With its friendly, step-by-step format, Becoming an Academic Writer by Patricia Goodson helps writers improve their writing by engaging in deep and deliberate practice—a type of practice adopted by expert performers in areas such as sports or music. Featuring 50 exercises, this practical, self-paced guide is flexibly organized so readers can either work their way through all of the exercises in order or focus on the specific areas where they need additional practice building their skills. The Second Edition is enhanced by a new appendix on literature review, new feature boxes, and new chapter summaries.
In this fascinating journey to the edge of science, Vidal takes on big philosophical questions: Does our universe have a beginning and an end or is it cyclic? Are we alone in the universe? What is the role of intelligent life, if any, in cosmic evolution? Grounded in science and committed to philosophical rigor, this book presents an evolutionary worldview where the rise of intelligent life is not an accident, but may well be the key to unlocking the universe's deepest mysteries. Vidal shows how the fine-tuning controversy can be advanced with computer simulations. He also explores whether natural or artificial selection could hold on a cosmic scale. In perhaps his boldest hypothesis, he argues that signs of advanced extraterrestrial civilizations are already present in our astrophysical data. His conclusions invite us to see the meaning of life, evolution and intelligence from a novel cosmological framework that should stir debate for years to come.
“An explosive, fascinating book that reveals how the Bible cannot be used as a rulebook when it comes to sex. A terrific read by a top scholar.” —Bart Ehrman, author of Misquoting Jesus Boston University’s cutting-edge religion scholar Jennifer Wright Knust reveals the Bible’s contradictory messages about sex in this thoughtful, riveting, and timely reexploration of the letter of the gospels. In the tradition of Bart Erhman’s Jesus Interrupted and John Shelby Spong’s Sins of Scripture, Knust’s Unprotected Texts liberates us from the pervasive moralizing—the fickle dos and don’ts—so often dictated by religious demagogues. Knust’s powerful reading offers a return to the scripture, away from the mere slogans to which it is so often reduced.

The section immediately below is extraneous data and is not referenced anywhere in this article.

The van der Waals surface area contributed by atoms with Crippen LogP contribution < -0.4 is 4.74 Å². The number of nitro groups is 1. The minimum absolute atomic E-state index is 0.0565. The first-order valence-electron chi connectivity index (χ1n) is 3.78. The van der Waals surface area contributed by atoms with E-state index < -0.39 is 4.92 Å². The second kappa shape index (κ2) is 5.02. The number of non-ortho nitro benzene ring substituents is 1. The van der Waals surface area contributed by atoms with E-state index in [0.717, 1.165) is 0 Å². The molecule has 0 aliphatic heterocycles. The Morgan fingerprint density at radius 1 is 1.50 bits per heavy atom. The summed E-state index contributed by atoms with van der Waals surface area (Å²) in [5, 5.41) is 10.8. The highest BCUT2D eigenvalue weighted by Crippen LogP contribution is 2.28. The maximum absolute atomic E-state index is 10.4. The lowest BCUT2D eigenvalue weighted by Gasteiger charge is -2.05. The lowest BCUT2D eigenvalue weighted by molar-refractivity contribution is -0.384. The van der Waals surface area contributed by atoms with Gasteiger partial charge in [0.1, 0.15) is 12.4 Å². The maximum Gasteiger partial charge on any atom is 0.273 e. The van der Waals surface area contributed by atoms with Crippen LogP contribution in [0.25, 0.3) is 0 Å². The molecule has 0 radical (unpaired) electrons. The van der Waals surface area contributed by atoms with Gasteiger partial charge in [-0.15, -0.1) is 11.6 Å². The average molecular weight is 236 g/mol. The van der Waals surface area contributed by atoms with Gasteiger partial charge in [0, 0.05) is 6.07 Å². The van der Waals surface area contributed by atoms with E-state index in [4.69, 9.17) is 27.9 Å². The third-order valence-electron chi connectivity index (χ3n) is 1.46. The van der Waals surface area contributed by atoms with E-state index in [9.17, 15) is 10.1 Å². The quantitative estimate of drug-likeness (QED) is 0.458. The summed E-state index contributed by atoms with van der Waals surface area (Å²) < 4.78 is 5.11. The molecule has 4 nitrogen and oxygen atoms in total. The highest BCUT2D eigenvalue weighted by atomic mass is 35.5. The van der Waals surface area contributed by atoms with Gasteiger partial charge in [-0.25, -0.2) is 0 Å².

Writing Philosophy: A Student's Guide to Writing Philosophy Essays is a concise, self-guided manual that covers the basics of argumentative essay writing and encourages students to master fundamental skills quickly, with minimal instructor input. Opening with an introductory chapter on how to read philosophy, the book then moves into the basics of writing summaries and analyzing arguments. It provides step-by-step instructions for each phase of the writing process, from formulating a thesis, to creating an outline, to writing a final draft, supplementing this tutorial approach with model essays, outlines, introductions, and conclusions. Skills essential to evaluating arguments, citing sources, avoiding plagiarism, detecting fallacies, and formatting final drafts are dealt with in detail. The final two chapters serve as a reference guide to common mistakes and basic skills in sentence construction, writing style, and word choice. Employing a rulebook format similar to that of the classic Elements of Style (by Strunk, White, and Angell), Lewis Vaughn distills helpful writing advice into simple rules that students can easily remember and apply--and that instructors can refer to when reviewing student papers. These rules cover essay organization, sentence structure, documentation styles, plagiarism, grammar, usage, and more. Written in a clear and engaging style and incorporating samples of student writing, Writing Philosophy is an indispensable resource for virtually any philosophy course.